The case of Dell and Asus

Ashwin Chhabria
3 min readApr 19, 2017


Clayton Christensen, in his book- ‘How will you measure your life’ explains how the computer manufacturing company, Dell dug its own grave by gradually outsourcing all of its operations to the then contract manufacturer, Asus. By outsourcing its core capabilities, Dell lost its customer base and market share to Asus. From Dell’s point of view, the case is a classic example of being mindful about what you outsource. When viewed from Asus’ point of view, it’s the perfect example of how negotiation and the grit to pursue can spell fortune. Below, you will find an excerpt from the book(all credits to the author) that explains the case of Dell and Asus, oh so beautifully.


Dell entered the foray in the early 1990s as a computer technology company. It started making simple entry level computers at an affordable cost. Customers could customize their own computers to their needs and preferences. It then moved up-market, making a sequence of higher- and higher-performing computers. Dell prided itself in delivering to the customer, within 48 hours of placing an order.


Taiwan based Asus made it possible for Dell to deliver within 48 hours. Asus started at the low end providing simple, reliable circuits for Dell — at a lower price than what Dell could do itself.

The Case:

In that context, Asus came to Dell with an interesting proposition: “We’ve done a good job making these little circuits for you. Let us supply the motherboards for your computers, too. Making motherboards isn’t your competence — it’s ours. And we can make them for a 20 percent lower cost.” The Dell analysts realized that not only could Asus do it cheaper but it would also allow Dell to erase all the motherboard-related manufacturing assets from its balance sheet.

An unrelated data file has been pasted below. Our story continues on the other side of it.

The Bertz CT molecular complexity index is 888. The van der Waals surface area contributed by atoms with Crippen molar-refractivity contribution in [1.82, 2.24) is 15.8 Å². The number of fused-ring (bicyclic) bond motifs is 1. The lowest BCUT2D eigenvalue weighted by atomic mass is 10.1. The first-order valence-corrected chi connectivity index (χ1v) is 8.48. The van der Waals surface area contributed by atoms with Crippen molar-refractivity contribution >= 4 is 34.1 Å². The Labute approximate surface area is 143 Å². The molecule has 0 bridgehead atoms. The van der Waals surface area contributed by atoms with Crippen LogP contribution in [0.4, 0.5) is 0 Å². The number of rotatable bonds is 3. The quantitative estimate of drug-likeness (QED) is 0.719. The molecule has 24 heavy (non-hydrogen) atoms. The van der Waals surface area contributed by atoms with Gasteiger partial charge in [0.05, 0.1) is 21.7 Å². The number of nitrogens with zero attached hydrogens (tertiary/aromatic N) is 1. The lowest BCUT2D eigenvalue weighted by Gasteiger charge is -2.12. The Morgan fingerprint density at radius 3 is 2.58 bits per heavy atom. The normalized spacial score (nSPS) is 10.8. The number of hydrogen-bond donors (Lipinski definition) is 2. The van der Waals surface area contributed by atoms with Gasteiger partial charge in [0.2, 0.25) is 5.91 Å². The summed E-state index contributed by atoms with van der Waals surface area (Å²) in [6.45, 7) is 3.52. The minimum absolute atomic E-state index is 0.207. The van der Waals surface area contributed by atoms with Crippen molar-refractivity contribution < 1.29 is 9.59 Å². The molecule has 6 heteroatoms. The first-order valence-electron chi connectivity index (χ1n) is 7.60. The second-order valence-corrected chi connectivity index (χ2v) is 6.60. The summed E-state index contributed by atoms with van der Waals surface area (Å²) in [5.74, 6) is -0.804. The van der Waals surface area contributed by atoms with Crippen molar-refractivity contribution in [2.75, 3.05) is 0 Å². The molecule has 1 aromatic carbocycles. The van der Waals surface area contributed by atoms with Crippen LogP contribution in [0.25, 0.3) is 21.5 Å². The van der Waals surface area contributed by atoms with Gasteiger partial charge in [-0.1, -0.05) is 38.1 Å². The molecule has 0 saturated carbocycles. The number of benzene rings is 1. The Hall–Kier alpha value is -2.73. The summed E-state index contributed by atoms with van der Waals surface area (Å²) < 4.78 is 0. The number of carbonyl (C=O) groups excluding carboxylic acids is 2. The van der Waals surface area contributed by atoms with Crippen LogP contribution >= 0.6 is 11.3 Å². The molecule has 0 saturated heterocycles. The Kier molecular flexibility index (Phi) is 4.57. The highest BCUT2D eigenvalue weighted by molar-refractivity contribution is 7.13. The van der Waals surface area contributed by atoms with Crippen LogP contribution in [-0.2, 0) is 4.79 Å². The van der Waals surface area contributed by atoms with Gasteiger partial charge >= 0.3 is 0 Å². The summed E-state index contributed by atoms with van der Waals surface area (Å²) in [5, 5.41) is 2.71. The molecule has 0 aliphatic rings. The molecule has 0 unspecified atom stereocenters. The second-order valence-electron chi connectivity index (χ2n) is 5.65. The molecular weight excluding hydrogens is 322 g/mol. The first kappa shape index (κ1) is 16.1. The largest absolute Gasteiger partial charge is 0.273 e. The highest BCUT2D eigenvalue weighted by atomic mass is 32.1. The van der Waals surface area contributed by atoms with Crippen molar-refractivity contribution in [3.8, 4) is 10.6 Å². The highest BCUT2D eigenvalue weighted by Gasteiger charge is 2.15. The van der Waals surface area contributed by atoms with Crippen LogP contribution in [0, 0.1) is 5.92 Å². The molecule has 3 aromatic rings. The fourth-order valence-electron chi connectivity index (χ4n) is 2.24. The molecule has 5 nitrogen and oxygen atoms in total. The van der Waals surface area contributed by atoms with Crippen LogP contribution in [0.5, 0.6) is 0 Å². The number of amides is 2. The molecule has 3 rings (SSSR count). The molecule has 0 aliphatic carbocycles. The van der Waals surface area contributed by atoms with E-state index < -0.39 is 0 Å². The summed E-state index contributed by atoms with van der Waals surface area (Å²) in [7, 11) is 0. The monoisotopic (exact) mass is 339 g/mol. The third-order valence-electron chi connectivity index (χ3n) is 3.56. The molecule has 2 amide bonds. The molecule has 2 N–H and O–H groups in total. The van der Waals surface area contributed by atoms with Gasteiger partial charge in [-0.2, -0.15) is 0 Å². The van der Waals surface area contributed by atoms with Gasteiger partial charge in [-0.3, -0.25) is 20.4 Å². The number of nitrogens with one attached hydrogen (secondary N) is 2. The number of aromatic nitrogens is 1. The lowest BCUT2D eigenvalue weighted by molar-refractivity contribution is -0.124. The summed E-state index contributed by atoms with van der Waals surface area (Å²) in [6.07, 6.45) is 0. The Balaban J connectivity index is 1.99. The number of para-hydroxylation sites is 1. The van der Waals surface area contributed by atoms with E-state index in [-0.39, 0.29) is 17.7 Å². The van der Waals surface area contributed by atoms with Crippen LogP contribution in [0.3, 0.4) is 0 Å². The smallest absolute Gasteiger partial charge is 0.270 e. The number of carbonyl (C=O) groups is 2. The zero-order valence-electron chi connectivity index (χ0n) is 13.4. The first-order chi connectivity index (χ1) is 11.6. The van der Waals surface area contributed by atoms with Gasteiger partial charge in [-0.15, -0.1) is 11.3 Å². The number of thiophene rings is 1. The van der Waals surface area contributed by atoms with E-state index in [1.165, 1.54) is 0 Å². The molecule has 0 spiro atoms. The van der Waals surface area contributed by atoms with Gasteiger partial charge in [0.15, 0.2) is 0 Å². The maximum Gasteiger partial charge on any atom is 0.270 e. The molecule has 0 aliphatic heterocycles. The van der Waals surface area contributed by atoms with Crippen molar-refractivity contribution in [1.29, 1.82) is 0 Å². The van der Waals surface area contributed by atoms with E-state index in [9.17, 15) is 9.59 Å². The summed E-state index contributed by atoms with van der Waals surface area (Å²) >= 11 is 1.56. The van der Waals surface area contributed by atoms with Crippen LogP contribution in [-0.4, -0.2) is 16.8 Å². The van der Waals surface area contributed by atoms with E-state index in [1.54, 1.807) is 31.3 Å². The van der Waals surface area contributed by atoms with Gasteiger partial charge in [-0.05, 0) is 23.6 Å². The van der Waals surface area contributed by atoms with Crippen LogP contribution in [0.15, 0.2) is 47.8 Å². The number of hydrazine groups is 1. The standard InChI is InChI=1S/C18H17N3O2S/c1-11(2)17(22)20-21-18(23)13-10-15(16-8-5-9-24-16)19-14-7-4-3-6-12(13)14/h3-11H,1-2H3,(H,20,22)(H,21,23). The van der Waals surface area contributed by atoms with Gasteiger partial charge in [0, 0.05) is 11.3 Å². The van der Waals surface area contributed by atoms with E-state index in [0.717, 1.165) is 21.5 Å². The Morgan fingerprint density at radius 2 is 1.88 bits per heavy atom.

After it had reorganized to accommodate this arrangement, Asus came to Dell and said, “We’ve done a good job fabricating these motherboards for you. Why don’t you let us assemble the whole computer for you, too? Assembling those products is not what’s made you successful. We can take all the remaining manufacturing assets off your balance sheet, and we can do it all for 20 percent less.”
The Dell analysts realized that this, too, was a win-win. As Asus took on the additional activity, Asus’s RONA (Return on Net assets which is computed by dividing net income by total assets. This can be increased by either increasing net income or decreasing assets/inventory) increased as the numerator of the ratio — net income— got bigger. Shedding manufacturing processes also increased Dell’s RONA — it didn’t change the revenue line, but driving out those assets from its balance sheet improved the denominator of the ratio.
That process continued as Dell outsourced the management of its supply chain, and then the design of its computers themselves. Dell essentially outsourced everything inside its personal-computer business — everything except its brand — to Asus.

Then, in 2005, Asus announced the creation of its own brand of computers. In this Greek-tragedy tale, Asus had taken everything it had learned from Dell and applied it for itself. It started at the simplest of activities in the value chain, then, decision by decision, every time that Dell outsourced the next lowest-value-adding of the remaining activities in its business, Asus added a higher value-adding activity to its business.